January 11th, 2008

Chicken Out

This is the week for being nice to chickens. I've watched celebrity chef Hugh Fearnley-Whittingstall's three films about how he tried to turn his home town of Axminster into a free-range paradise and tonight his pal- fellow celebrity chef Jaimie Oliver- has a related programme in which he's going to be killing chickens on stage and cooking chicken nuggets and similar atrocities in front of a live audience in order to sicken us to our stomachs.

It's spilling out into the real world too. Jaimie said something that angered Sainsburys- for whom he makes all those lovely blokey ads- and has been forced to issue an apology. And now the word is that Sainsbury's is going to be writing to all of us who own one of their in-store nectar cards to explain how tenderly they love their chickens.

Ever felt you were being got at? Hugh Fearnley-Whittingstall is a very nice chap but if I found him loitering by the chiller cabinet in my local Tesco's and he tried to browbeat me into buying the more expensive cuts (as he did in the film- and I'm amazed Tesco allowed him to do it) I'd get pretty annoyed. A lot of people in Axminster got pretty annoyed too and wrote nasty things about him in the papers- like he was only doing it to big up his own (very expensive) farm shop. Poor Hugh, how he suffered. A prophet is not without honour save in his own country and among his own people.

So? Well I'm a natural contraian but I don't suppose I'm the only viewer who started off supporting Hugh and ended the week wanting to shout, "fuck off, posh boy".  Because, see, I'm  on Hayley's side. Hayley is the magnificently assertive, single mum who participated in all Hugh's little projects and publicity stunts and was last seen popping into Tesco's for her two factory-farmed birds for a fiver. And she didn't do it sneakily either. All along she stood up to Hugh's blandishments and bullying.  Yes, she kept saying (in so many words) it's very sad about the chickens but they are only chickens and free range is for those who an afford it, not me.

(A couple of people on a discussion site Ailz frequents said, "Well look at her, she's fat. She could afford real meat if she laid off the cakes"- which made me really, really cross. Nice one, Hugh, you've set up someone much poorer than you as a national hate figure. Someone poorer and braver.)

But here's the rub- the Devil's equation.  Animal cruelty means Hayley's kids can eat meat. Take the cheap chickens off the shelves in Tesco's and the poor can't afford roast dinners. Hugh's had no answer for Hayley except  to go all shruggy and teary-eyed and self-pitying. He's a rich man and his pal Jaimie's a rich man and for all their down with the real people blather I just don't think they get it. 

An Instance Of The Fingerpost: Iain Pears

First of all- thank you veronica_milvus for giving me this book.

A slow start. Unattractive characters. But hang on in there- it'll all make sense later on.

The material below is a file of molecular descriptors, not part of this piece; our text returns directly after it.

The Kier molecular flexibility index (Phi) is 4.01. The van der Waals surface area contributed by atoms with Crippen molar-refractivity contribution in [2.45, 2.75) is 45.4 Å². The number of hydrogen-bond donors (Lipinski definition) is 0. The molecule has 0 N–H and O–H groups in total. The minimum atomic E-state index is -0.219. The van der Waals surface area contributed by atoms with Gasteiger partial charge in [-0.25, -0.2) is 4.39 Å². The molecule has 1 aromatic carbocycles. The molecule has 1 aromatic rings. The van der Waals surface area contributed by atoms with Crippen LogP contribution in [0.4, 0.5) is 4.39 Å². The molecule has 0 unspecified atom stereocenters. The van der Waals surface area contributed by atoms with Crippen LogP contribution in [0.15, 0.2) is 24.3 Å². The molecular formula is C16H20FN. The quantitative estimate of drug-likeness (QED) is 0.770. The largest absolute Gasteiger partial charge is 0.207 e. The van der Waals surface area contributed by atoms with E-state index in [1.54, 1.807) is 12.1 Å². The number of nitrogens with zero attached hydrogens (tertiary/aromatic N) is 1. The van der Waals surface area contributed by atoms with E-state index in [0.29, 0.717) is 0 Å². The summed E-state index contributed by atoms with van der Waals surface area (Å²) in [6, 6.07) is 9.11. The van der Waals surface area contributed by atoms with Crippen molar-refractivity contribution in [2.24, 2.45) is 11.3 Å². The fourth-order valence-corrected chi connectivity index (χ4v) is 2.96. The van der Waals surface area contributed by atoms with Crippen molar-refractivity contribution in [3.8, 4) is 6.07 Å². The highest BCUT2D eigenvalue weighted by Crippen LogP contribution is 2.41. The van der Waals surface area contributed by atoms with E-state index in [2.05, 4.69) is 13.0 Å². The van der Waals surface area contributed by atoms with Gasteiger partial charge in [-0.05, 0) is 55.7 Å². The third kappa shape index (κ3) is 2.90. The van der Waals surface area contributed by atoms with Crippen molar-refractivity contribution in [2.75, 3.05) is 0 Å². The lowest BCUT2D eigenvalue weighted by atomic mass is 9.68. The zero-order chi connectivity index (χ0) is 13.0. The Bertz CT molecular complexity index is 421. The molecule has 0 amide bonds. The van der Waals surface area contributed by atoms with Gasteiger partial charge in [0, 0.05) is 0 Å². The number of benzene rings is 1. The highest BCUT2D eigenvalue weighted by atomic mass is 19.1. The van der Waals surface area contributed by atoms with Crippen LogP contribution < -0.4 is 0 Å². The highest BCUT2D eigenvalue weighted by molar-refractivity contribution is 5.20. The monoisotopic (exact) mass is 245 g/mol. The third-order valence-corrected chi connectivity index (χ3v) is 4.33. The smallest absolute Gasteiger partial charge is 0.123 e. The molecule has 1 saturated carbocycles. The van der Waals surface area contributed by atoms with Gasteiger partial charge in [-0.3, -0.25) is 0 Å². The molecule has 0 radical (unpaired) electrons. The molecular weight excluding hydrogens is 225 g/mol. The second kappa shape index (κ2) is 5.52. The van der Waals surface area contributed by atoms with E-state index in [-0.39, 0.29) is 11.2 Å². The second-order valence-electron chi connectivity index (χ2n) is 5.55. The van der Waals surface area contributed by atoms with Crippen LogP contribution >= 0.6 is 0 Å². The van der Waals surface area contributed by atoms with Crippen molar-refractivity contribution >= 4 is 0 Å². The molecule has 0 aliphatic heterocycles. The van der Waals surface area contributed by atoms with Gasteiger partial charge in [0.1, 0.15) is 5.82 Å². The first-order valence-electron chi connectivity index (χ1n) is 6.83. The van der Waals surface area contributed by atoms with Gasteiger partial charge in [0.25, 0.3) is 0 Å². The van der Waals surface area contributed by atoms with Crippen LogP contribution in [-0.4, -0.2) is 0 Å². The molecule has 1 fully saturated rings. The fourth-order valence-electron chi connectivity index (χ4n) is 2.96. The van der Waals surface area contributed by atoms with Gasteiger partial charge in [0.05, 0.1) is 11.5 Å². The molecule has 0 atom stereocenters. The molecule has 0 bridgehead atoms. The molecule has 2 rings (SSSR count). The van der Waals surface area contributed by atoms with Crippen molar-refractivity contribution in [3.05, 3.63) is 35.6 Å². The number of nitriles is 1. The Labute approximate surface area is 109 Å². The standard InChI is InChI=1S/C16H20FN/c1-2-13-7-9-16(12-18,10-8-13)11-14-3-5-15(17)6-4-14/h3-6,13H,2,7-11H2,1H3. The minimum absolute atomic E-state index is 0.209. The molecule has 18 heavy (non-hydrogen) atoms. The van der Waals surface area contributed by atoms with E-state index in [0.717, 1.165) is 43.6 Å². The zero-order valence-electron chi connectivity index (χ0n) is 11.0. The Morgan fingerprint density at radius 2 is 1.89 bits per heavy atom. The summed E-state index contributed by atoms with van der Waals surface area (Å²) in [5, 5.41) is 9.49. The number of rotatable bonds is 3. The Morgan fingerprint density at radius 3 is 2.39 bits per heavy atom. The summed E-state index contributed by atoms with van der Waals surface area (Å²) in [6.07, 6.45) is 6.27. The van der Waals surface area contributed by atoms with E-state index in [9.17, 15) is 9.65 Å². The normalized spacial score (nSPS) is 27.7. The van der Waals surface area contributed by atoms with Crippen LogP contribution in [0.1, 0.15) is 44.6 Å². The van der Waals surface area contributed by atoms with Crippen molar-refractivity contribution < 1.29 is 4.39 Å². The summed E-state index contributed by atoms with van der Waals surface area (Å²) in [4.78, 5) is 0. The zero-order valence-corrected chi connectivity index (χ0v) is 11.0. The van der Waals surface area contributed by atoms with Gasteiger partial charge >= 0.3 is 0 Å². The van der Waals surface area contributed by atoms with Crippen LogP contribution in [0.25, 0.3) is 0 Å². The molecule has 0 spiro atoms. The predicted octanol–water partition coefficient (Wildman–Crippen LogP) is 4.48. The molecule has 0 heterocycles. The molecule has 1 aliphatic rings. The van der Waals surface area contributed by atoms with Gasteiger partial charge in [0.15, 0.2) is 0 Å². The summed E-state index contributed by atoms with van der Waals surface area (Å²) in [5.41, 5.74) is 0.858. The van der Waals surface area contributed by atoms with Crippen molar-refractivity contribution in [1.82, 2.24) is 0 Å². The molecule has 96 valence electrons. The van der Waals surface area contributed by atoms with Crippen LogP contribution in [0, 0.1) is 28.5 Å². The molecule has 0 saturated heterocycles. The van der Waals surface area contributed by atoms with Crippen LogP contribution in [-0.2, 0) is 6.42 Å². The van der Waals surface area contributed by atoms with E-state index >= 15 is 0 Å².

And then...

But here's the problem: if I say anything about what happens next it'll be a spoiler. This is a book full of twists and surprises.

So my hands are tied. I don't suppose I'm giving too much away if I say you're in for a Rashomon experience. Four narrators, all with a different angle on the same story. Reliable or unreliable-  well-  what do you think?

We've touched down in mid 17th century Oxford. The monarchy has been restored but the issues and hatreds of the Civil War are still bubbling under. We're living in a police state. Boy, you'd better conform or you're not going to get that preferment. A lot of the characters are real people- famous people like Robert Boyle, John Locke, Christopher Wren-  and not so famous people like Cromwell's spymaster John Thurloe (think George Smiley only darker). This is a mystery novel, right? Sort of Brother Cadfael but a lot more intellectual? Erm, yes- so far as it goes...

Lots of historical detail. TMI. Lice, mud, vomit, baths once a quarter- but only if you're particularly fastidious about personal hygiene. 

But, of course you have to suspend a whole truckload of disbelief. These are 17th century people writing as no 17th century person ever wrote- using narrative techniques that were only developed in the 19th century. Ah well, novels are always pretending to be things they're not. Does David Copperfield convince as an Autobiography? No, not really.

But the 17th century mindset comes across convincingly.  No Mary Sues round here. These narrators believe in some pretty screwy things. And there are lots of lovely, sly jokes at their expense.

So, a big, historical, mystery novel- very ambitious- a bit like Name of the Rose in fact?  Well yes- and that comparison should give us pause. Because the Name of the Rose- though it works excellently well as a mystery- is also something else. And this? Well the same applies. At the heart of the mystery nestles a very different kind of story- but exactly what kind of story doesn't become apparent until the last few pages. All I'm going to say is I found the climactic revelation extremely moving. 

Have I said too much?  I hope not.